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No clear victor in Spanish election as results defy predictions

<i>Oscar del Pozo/AFP/Getty Images</i><br/>Supporters outside the PP headquarters waiting for election results.
Oscar del Pozo/AFP/Getty Images
Supporters outside the PP headquarters waiting for election results.

By Jack Guy and Al Goodman, CNN

(CNN) — Spain appears destined for painful political negotiations after Sunday’s elections, when no single party won enough parliamentary seats to form a government. Prospects for coalition-building now remain uncertain.

With over 99% of the vote counted, the center-right Partido Popular (PP) is set to come in first, winning 136 seats. The upstart far-right Vox party, a possible coalition partner to PP, is forecast to win 33 seats.

Prime Minister Pedro Sanchez’s ruling center-left Socialist party meanwhile is on course to win 122 seats, with likely coalition partners Sumar at 31 seats.

In order to govern, a party or coalition must achieve a working majority of 176 seats in the 350-seat legislature.

PP leader Alberto Nunez Feijoo said he was “very proud” during a speech at party headquarters, lauding the fact that his party’s vote share increased from 21% to 33%.

Despite a party-like atmosphere at the PP headquarters, supporters of the opposition party told CNN they had expected a clearer victory.

“We thought we would get much more,” said Mercedes Gónzalez, an English professor in Madrid.

And Fernando del Rio, a 21-year-old web designer from Madrid, also said he was dissatisfied. “People spoke against the socialist government, but that didn’t materialize in votes,” he said.

Outside the Socialist party headquarters, meanwhile, supporters were upbeat.

Agustin Saludes, 64, a civil servant in pre-retirement, told CNN that he felt happy with the results. “Because we didn’t expect to get so many votes. We thought we would lose. It was a tough campaign against Sanchez,” he said.

“(Sanchez) has to make deals with the pro-independence parties in Catalonia and the Basque Country to win investiture,” Saludes added.

A political gamble

Calling Sunday’s vote was a political gamble for Sanchez, after his party suffered major setbacks in regional and local elections in May. The PP that month made huge gains, amid a surge toward the right in European politics across the continent.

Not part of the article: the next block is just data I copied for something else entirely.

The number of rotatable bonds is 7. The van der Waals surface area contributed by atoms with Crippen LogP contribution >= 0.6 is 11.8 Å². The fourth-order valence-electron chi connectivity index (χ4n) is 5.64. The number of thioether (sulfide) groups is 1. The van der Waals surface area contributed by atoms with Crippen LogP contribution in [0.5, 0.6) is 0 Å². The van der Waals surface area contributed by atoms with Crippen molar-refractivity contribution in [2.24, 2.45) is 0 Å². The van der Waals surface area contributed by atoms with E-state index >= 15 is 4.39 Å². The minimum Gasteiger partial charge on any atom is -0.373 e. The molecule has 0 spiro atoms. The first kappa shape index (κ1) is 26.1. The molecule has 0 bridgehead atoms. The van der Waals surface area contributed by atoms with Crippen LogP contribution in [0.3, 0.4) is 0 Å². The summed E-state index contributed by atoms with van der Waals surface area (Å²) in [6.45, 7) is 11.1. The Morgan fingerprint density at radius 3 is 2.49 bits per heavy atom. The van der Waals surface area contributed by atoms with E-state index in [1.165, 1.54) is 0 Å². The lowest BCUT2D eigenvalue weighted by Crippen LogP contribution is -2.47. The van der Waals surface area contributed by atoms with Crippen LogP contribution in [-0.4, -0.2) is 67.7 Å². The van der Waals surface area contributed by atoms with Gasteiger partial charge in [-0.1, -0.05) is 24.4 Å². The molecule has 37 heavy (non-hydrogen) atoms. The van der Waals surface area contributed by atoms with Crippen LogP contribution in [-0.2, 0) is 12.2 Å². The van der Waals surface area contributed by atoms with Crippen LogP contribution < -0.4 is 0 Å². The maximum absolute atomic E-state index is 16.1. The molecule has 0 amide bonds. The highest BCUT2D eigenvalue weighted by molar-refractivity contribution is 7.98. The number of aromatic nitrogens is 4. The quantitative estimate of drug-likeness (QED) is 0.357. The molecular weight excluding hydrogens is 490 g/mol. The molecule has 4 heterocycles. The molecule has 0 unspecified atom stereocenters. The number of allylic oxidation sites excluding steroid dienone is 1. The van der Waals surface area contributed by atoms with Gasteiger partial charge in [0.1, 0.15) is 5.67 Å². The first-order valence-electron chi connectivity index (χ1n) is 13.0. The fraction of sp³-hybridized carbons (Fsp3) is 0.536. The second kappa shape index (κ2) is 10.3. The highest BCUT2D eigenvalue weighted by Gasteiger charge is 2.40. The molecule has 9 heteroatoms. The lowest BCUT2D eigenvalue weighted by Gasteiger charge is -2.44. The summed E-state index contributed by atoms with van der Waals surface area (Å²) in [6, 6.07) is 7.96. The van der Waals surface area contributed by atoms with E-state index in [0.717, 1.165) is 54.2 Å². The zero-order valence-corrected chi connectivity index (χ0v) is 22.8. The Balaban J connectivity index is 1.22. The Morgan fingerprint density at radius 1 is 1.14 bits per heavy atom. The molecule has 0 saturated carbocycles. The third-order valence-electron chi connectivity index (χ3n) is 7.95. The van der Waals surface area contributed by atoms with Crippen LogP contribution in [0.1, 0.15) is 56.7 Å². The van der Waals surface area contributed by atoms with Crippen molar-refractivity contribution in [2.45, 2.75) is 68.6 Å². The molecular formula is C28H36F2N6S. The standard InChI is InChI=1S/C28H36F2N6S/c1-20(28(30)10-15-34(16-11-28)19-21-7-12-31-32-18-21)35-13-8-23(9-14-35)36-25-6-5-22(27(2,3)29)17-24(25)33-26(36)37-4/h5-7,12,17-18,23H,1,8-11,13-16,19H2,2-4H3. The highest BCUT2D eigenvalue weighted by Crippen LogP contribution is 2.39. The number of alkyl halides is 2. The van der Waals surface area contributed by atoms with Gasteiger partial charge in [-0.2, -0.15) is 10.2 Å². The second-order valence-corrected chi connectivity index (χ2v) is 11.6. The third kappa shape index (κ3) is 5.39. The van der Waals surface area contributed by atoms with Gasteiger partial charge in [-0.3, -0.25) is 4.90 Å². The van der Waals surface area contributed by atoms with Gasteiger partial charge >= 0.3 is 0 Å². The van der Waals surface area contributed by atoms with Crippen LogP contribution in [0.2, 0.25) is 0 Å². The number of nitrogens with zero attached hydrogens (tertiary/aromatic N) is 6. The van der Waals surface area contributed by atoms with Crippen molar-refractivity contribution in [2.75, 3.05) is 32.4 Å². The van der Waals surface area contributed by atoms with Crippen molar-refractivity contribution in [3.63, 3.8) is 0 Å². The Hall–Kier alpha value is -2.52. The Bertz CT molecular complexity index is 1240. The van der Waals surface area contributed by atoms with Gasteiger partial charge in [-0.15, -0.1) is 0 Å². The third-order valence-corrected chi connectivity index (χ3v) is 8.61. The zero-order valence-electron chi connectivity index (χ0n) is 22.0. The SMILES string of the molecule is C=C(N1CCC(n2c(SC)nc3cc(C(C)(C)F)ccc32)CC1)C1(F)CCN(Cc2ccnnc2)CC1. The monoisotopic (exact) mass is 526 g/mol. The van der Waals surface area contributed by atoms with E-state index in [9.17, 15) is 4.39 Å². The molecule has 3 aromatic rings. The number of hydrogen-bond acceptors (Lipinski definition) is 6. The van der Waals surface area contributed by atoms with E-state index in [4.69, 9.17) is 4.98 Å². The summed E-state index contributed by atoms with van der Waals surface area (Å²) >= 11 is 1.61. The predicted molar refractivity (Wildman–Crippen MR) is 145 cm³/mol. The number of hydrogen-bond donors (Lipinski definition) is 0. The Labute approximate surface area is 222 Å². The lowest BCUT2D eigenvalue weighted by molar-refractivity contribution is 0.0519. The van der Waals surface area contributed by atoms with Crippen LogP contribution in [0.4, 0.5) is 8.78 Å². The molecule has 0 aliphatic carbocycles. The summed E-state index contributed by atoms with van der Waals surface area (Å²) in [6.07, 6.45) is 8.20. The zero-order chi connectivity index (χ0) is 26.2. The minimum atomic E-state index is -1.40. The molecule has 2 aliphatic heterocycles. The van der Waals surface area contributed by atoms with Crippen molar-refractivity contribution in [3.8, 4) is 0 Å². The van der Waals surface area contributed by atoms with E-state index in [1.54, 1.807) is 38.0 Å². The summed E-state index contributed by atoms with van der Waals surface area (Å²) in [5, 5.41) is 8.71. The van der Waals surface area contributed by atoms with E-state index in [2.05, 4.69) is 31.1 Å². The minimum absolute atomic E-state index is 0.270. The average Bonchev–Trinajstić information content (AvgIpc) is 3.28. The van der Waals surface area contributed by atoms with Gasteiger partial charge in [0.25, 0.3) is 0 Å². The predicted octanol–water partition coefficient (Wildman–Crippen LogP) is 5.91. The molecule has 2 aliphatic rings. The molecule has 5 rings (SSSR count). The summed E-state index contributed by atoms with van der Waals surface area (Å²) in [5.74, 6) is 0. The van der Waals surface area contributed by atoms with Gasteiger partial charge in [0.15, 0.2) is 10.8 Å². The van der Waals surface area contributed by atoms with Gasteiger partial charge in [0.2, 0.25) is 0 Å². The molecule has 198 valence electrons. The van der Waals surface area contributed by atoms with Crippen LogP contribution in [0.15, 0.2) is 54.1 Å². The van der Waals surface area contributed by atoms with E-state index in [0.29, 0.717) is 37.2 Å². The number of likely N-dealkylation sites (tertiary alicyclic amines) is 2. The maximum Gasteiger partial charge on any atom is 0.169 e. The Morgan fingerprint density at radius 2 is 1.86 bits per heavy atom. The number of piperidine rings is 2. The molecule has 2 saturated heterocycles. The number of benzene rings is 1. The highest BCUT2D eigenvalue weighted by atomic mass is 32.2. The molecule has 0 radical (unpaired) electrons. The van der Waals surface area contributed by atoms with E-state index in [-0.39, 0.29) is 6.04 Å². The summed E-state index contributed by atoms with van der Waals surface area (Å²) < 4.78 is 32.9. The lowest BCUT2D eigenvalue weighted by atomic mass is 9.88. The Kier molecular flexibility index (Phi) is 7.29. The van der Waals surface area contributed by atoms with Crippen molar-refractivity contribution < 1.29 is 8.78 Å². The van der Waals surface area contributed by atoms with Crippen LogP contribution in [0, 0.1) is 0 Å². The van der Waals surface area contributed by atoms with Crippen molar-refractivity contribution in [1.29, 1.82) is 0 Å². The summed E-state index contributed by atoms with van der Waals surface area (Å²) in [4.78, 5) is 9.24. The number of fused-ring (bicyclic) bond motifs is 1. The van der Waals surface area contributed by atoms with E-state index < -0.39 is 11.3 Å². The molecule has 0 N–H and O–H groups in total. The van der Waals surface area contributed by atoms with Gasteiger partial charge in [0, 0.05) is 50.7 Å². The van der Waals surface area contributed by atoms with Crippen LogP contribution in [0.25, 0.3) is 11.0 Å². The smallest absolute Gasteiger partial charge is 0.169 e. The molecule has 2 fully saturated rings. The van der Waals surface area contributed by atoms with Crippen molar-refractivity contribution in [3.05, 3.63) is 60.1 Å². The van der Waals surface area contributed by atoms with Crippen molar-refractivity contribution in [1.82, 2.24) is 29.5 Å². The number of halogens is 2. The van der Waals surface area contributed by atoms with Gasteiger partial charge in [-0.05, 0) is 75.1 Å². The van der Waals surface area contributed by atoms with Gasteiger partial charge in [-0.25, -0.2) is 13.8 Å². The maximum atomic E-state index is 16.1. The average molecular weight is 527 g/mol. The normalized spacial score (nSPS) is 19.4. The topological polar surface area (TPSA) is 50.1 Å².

Most polls predicted that PP would win the most votes on Sunday, but fall short of an absolute majority in Parliament, meaning it would likely have to form a coalition with the far-right Vox party.

Such an arrangement would have courted controversy by ushering a far-right party enter government for the first time in decades. But Sunday’s nailbiting vote count offered no easy path for a rightwing coalition to be formed.

Vox which backs policies that would roll back equality protections for women and LGBTQ people, ultimately lost some seats in Sunday’s vote, down from the 52 it won in the last election.

Several smaller regional parties are also set to win seats, of which several have previously lent support to Sanchez’s government.

Andres Villena, a professor at Madrid’s Complutense University, told CNN before the vote that in calling the elections Sanchez made “a complex chess move,” and may have aimed to outmaneuver Feijóo, a longtime regional president in northwest Spain who has only been in charge of the national party since April 2022 and is untested in a national election.

During his time in government Sanchez has pushed a progressive agenda, including policies on women’s rights and a euthanasia law. These reforms won votes in urban areas, but the pace of change has also led to a backlash in other parts of the country.

It could now be weeks until the country’s path forward becomes clearer, with inter-party negotiations and meetings involving King Felipe VI of Spain still to come as parties vie to form a government.

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